This popup can be used to analyse the table data for frequencies, it will use a fast fourier transformation (FFT). This page can only be used when the table contains data.

Because most meters samples at a few Hz, this FFT analyser will mostly be useful for frequencies below 1Hz.

Generally about FFT

Chart

Control line

Notes

Scripting

Main page

Generally about FFT

Fourier transformation is a way to extract frequency contents from sampled values or with other words change from time view to frequency view. The originally math to do a Fourier transformation was fairly slow, but later on some optimised algorithms was found. They are called Fast Fourier transformation or FFT (The slow version is also called DFT).

Generally there are two issues when using FFT:

- To get a perfect conversion the data must contain a integral number of cycles.
- The FFT function analyses for specific frequencies.

WHen the sample contains exactly one cycle it is possible to calculate the frequency, but for real data it is usually required to have multiple cycles for a good result (due to the above issues).

About 5 full cycles, both None and Blackman is fairly good, but Blackman is slightly better on amplitude (Correct amplitude is 3.54).

More of a partial cycle, None is low on amplitude and Blackman is stays closer to correct value.

FFT can pull data out of a noise filled signal (This is the same sinus as above, but with noise).

Chart

The 3 largest peaks will be marked with frequency and amplitude.

Clicking in the chart will enable the cursor that will show frequency and amplitude for its position. Click again to disable.

The cursor will jump between points and if "Snap to peak" (in popup menu) is checked it will jump between peaks.

Right clicking will show the menu where it is possible to zoom in/out/all, all the zoom selections will adjust the two "freq" boxes on the control line.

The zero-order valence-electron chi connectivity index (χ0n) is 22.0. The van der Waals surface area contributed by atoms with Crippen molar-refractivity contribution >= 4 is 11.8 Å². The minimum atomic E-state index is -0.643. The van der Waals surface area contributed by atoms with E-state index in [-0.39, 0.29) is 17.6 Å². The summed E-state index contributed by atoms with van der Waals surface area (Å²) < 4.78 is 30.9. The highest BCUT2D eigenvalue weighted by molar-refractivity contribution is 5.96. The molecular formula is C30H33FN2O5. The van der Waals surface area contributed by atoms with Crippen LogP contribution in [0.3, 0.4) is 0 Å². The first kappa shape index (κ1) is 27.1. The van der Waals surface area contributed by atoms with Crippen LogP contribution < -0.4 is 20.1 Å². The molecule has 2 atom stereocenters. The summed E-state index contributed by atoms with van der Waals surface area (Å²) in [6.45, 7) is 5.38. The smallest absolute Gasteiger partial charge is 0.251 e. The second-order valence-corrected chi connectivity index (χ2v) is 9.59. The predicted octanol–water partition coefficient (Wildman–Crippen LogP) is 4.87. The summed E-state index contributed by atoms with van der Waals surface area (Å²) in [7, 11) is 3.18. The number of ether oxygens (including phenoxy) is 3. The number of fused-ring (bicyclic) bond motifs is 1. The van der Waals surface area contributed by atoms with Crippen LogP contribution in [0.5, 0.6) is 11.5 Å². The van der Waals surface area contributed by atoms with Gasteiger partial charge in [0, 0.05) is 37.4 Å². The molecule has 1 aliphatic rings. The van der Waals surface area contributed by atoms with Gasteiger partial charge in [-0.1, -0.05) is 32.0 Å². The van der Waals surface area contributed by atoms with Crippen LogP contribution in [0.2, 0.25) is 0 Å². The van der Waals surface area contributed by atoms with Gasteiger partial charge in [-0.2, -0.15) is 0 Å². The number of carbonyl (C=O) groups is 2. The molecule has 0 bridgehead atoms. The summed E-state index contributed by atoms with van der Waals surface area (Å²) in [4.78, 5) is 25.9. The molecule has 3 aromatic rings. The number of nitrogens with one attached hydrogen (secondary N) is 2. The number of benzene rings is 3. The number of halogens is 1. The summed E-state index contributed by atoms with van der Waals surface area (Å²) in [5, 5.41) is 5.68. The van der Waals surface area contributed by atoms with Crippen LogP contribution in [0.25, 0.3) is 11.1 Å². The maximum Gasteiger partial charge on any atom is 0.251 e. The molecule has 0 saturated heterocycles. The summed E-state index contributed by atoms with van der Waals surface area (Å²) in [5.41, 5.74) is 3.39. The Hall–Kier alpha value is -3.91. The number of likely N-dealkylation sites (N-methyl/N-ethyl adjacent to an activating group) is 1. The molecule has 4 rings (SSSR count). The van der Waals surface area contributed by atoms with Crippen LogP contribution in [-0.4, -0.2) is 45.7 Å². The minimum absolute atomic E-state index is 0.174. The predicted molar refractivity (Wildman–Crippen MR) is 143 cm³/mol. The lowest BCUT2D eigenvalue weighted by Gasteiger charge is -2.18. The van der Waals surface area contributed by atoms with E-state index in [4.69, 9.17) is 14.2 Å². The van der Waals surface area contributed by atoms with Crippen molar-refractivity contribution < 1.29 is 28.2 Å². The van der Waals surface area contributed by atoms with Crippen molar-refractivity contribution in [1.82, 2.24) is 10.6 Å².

The copy function will copy the chart to the clipboard using the #1 image resolution.

Harmonics will open a text window listing up to 100 frequencies with the largest peak, they will be sorted according to amplitude.

Snap to peak will move the cursor to next peak to the right, this makes it easier to get the exact peak value.

Control line

Select the channel to analyse, this can be any data column from the table, but not time or index columns.

When the two fields are empty the analyse will check and display the full possible range for the supplied samples. By using the zoom functions or typing in frequencies in these fields the range can be limited, this makes it easier to separate the different frequencies.

Both amplitude (Y) and frequency (X) scale can select between a couple of possibilities.

For amplitude (Y) it is rms, rms on a logarithmic scale, peak and peak on logarithmic scale, dBV (1V reference) and dBu (0.775V reference, this is also 1mW in 600ohm).

For frequency (X) it is Hz, /minutes, /hours, /day in either linear or logarithmic format. When using linear there is a DC level at 0Hz. The /minutes and /hours scales the reading by 60 or 3600, for /days it is 24*3600.

Selects the windowing function to use for improving the result. Blackman and FlatTop will give the most precise amplitude results.

The "none" is sometimes called "boxcar"

Save the current chart to a file, it is possible to select resolution.

Notes

The FFT can handle up to half a million samples on a fast computer (A x86 PC). If there is more samples the data is resampled before the FFT.

Imported date can be analysed, but to get correct frequencies there must be a "time" column with values in seconds (may contain decimals).

Scripting

This popup can be controlled with:

#SHOWPOPUPSYSTEM FFTView {x y {w h}}

#FFTView curveName {minFreq maxFreq {options...}}

#CLOSEALL